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2013 Lambda Literary Foundation Award Finalist
Incidental Music, a novel by Lydia Perovic
Incidental Music
A Novel by
Lydia Perović


Paperback
Fiction
Fall 2012
Inanna Publications



Inanna
49thShelf
Amazon.com
Chapters

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       Can we try to live a good life and still pay our bills? What are the arts good for anyway, especially in times of unrest and scarcity? Does love, and the ways we love now, help us see the others more clearly or fog our vision, distract from our purpose and make us selfish? Set in present-day Toronto, Incidental Musicis a novel about three very different women grappling with these questions.
       Petra, in her thirties, is new to the city. She is eager to establish roots and finally feel somewhere at home, but keeps losing jobs, finds it impossible to make friends or adopt a cause. Martha, in her fifties, is at home in every way. Prosperous, compassionate and intellectual, she is a happily married mother of grown children who just might have built everything in her life on an impressive amount of self-deception. A retired opera singer well into her seventies, Romola left Hungary after the failed 1956 uprising, having played part in it as a member of the group of performing artists called Sektor 7. She had an international career since, but now rarely leaves her mid-town apartment.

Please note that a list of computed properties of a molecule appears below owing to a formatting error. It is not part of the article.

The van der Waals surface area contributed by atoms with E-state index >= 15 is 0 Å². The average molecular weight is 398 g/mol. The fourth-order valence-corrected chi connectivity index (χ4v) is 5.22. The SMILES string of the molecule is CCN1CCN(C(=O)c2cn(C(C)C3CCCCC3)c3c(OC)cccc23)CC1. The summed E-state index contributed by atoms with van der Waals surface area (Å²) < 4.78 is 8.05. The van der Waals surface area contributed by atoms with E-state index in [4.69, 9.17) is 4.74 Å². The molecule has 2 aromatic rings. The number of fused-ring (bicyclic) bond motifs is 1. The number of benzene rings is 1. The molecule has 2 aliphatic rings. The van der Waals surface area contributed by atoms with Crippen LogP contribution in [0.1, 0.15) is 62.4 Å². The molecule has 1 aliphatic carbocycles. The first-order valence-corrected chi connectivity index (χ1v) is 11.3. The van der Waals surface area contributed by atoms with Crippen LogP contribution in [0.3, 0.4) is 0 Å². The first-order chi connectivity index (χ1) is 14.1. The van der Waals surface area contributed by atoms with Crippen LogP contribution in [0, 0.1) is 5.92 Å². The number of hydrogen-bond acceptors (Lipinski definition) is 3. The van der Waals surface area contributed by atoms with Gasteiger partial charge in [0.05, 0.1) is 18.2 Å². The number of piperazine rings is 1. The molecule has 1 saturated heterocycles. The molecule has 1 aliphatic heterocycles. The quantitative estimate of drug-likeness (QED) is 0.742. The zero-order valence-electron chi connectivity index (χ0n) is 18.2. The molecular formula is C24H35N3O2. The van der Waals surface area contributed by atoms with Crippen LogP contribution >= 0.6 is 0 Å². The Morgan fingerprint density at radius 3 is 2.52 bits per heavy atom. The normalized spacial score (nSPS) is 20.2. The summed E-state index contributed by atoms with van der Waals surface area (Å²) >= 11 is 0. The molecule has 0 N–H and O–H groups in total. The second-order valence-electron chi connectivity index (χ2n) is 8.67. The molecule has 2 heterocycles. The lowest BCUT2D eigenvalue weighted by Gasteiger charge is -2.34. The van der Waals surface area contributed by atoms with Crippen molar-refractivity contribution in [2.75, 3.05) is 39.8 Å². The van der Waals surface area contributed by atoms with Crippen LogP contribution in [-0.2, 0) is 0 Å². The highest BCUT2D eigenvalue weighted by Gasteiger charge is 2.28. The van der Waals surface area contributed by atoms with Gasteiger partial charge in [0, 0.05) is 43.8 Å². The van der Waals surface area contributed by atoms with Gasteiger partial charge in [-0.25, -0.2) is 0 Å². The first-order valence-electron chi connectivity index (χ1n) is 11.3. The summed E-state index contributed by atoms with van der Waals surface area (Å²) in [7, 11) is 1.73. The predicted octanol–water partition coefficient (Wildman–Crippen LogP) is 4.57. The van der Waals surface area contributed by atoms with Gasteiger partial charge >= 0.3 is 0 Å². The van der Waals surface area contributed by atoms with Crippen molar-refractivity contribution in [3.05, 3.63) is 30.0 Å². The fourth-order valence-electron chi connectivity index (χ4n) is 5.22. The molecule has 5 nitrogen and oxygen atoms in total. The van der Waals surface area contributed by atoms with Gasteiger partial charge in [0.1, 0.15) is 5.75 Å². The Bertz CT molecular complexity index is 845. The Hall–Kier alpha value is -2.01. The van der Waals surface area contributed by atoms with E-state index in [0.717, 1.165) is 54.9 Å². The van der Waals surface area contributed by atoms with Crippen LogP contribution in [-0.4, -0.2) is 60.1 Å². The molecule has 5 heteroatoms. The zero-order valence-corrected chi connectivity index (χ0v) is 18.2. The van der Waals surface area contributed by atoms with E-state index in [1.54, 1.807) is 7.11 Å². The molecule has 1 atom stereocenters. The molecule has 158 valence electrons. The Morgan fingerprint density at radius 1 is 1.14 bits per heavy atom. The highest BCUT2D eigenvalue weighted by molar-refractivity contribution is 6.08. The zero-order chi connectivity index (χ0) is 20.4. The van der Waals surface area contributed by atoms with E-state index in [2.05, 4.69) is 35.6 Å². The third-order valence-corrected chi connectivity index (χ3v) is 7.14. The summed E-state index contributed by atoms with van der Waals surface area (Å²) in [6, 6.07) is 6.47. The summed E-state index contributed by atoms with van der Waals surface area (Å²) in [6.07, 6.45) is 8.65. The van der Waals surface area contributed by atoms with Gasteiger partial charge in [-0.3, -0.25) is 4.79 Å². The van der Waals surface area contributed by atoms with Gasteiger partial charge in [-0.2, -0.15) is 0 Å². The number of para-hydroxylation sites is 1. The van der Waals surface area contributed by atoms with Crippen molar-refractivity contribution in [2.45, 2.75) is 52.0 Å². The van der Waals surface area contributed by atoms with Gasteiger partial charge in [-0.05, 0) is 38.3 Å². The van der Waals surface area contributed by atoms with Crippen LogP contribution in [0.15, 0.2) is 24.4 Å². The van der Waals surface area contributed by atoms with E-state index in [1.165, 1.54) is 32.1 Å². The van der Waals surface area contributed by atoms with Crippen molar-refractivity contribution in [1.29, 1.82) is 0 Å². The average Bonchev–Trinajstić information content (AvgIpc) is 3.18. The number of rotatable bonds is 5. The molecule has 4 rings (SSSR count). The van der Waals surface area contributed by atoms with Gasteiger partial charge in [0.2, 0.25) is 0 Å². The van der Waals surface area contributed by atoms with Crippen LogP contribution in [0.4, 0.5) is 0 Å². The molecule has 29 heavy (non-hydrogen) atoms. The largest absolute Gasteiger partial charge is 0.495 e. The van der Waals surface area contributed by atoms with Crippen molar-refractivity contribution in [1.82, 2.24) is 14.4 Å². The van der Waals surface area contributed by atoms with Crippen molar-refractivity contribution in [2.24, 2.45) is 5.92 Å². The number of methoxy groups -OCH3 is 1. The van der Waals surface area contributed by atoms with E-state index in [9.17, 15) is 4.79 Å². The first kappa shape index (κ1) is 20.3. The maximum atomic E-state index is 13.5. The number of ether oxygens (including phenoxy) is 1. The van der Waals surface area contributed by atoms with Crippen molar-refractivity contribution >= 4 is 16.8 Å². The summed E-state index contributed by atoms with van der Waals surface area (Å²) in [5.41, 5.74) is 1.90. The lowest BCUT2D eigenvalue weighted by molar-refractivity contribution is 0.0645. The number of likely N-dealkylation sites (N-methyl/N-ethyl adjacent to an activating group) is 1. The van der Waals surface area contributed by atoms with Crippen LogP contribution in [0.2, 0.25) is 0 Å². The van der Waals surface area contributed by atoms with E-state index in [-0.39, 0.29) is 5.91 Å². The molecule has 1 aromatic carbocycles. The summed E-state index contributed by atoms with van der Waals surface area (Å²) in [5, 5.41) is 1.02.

The lives of the women overlap, but there is never any unison. Petra, Martha and Romola are like the three operatic voices--soprano, mezzo and alto--that only sometimes pair up their melodic lines. Martha and Petra, who have a tumultuous affair, share awareness of  their urban environs and love the city, whereas Romola, who becomes Petra's employer, only ever inhabits a tenebrous geography of remorse and subterfuge.
       Incidental Music is unapologetically Toronto-centric, but its civic and heritage threads will be of interest to any city dweller concerned with future of the urban commons. Its characters move through a remarkable range of intellectual domains--philosophy, opera, heritage and urban development, Canadian society and politics, the changing nature of work and the recent histories of two Eastern European countries.
       This book will have your heart by way of your mind.
[An excerpt was published in Steel Bananas Quarterly, Issue 28, September 2011 ]

 
                                      Earlier Short Fiction
Heimat, Mutter
Short story
Joyland.ca, July 2010
on-line
No Stones off Florence
Short story
Matrix Magazine, Montreal. New Feminisms Issue, #85, 
February 2010
in print